General Hertling, you heard these report: ISIS making major moves on Ramadi, the U.S. and other coalition partners sending airstrikes in. I guess the fear is Ramadi, which has seen in the last month 100,000 refugees flee that critically important town in the Anbar province, Ramadi could be falling right now to ISIS control. That would be really awful, wouldn't it?

LT. GEN. MARK HERTLING (RET.), CNN MILITARY ANALYST: It would be, Wolf, and it's been hotly contested for over a month now. It's the forefront. It's the front of the campaign between ISIS and some of the Iraqi security forces.

My sources on the ground tell me right now there's quite a few of what any Iraqi veterans will know to be a shamal going on out there. You see your pictures, watch your films, you'll see the overcast clouds. That's tough to bring in air power. So while they are bringing in air power, it's really tough, and ISIS knows that. That's when they drive the suicide vehicles up to the gates and blow their way in.

So I think you're going to see a tough fight here for the next couple of days. At the same time you're also seeing tough fights in Baiji, in Hawija, on the Hammering Mountain in Sinjar and Talafar, and even outside of Mosul, as security forces are surrounding those areas. There's no -- there's no scarcity in fighting going on in Iraq right now.

BLITZER: Very disturbing developments all around.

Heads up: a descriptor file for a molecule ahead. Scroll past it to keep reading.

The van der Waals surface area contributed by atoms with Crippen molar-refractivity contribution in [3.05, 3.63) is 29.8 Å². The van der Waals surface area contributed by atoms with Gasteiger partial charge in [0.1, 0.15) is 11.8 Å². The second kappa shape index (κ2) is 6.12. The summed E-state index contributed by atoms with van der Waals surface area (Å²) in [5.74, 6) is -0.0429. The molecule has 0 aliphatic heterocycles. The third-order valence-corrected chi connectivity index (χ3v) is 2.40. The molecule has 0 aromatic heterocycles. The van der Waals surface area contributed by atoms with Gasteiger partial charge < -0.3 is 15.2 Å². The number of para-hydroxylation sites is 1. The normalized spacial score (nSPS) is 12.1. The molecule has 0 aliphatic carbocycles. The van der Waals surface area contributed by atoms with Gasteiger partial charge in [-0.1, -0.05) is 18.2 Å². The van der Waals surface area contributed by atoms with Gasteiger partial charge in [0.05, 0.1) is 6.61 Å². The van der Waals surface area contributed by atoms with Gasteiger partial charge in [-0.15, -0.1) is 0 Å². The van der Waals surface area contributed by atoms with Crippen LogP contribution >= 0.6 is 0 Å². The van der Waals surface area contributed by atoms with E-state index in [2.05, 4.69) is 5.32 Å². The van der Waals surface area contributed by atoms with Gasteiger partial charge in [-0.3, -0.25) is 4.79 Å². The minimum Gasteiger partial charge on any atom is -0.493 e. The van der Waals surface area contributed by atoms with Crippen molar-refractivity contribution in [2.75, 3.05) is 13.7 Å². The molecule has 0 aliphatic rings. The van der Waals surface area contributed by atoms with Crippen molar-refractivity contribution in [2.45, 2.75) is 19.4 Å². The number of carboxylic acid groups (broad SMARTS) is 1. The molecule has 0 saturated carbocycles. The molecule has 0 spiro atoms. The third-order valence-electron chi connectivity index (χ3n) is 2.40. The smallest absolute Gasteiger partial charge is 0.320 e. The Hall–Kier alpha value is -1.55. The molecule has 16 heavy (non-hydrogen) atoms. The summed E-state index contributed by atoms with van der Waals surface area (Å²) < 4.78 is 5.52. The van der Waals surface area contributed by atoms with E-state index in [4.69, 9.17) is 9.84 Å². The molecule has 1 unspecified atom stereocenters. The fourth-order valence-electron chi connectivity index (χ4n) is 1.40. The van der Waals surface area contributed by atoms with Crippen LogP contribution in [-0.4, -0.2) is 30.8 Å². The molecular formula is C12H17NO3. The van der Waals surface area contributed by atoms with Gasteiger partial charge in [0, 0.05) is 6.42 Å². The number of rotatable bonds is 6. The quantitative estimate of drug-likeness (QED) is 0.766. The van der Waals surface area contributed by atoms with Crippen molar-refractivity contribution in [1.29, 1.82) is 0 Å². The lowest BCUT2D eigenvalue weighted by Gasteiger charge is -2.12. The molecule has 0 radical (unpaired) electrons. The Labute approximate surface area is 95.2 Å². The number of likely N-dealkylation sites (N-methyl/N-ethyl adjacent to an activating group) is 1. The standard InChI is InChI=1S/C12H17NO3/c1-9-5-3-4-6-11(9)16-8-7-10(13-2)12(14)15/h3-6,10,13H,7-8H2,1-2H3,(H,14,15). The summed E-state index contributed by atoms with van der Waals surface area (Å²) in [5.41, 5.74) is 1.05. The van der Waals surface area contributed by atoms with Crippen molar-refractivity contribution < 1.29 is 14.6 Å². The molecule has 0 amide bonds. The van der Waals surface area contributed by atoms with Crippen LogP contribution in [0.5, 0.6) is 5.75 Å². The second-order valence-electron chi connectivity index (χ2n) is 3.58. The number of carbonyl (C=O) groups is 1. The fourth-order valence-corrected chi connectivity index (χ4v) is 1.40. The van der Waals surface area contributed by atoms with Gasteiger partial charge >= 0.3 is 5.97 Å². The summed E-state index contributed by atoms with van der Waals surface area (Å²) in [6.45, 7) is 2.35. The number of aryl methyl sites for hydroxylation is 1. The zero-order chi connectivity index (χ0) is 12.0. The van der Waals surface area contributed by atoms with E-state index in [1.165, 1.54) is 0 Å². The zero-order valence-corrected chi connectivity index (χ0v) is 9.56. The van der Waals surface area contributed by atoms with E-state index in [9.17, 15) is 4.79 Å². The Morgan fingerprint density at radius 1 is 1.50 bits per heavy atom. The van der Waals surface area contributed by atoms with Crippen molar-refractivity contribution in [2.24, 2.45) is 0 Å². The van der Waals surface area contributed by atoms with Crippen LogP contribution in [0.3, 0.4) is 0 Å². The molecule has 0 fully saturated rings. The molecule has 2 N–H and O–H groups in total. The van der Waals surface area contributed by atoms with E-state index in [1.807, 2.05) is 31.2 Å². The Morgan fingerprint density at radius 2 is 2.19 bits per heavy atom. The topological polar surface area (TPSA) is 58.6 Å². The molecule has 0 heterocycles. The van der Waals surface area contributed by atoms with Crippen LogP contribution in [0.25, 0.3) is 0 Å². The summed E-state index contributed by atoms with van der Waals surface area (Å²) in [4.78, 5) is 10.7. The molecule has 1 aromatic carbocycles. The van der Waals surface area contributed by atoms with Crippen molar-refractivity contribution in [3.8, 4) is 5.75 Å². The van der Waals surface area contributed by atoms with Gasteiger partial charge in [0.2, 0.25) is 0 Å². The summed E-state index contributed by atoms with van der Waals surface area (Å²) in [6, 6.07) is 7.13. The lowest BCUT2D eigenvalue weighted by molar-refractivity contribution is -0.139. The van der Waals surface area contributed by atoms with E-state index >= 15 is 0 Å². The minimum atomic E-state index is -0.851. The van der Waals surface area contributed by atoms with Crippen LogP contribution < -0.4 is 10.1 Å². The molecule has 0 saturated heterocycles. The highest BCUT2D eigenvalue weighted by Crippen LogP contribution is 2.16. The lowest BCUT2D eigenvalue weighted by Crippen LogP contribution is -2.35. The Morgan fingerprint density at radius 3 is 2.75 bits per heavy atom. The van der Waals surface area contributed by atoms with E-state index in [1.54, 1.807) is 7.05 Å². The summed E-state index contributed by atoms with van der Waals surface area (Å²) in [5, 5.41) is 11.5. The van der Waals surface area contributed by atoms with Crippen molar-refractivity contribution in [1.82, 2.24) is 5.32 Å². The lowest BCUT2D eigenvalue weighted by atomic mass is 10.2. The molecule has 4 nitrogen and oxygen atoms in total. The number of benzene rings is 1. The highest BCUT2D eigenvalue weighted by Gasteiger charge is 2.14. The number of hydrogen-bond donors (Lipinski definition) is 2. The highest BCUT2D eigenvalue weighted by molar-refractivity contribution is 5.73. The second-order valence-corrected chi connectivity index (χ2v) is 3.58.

he FBI meanwhile, Phil, they arrested an Iraqi-born American citizen in Texas under charges that he had travelled to Syria to fight with ISIS. This shows a shift in strategy for how the intelligence law enforcement communities are going to respond to individuals who have shown an interest in support, sympathy for ISIS. What's going on here?

PHILIP MUDD, CNN COUNTERTERRORISM ANALYST: Well, you've got to think about this in terms of how much the war on terror has changed in the last five, ten years.

If you're looking at a traditional al Qaeda case, you've got to sit on that case for a while. Because you're talking about a conspiracy that might go into Asia. You're talking about understanding how people are communicating, how they're recruited, who provided false documents or money. It takes a long time to map that kind of conspiracy.

Let's go to Texas now in 2015. We don't see with ISIS those kinds of conspiracies. We've seen kids as young as 15. In this case we have an individual in his 30s. They're looking at propaganda online, maybe with minimal interaction with other people and saying, "Hey, I'm just going to travel." You don't have to sit on that case for a long time to say, "We're taking it to federal court." There's not a lot to learn here.

[17:35:20] The final thing you see here, quickly, is that there are so many of these cases after the Garland situation, if you're in an FBI field office, you're looking at this saying, "We've got to triage this. We've got to move through this and move to the next one. And furthermore, we're not going to sit on this too long, because we can't afford to have a second Garland."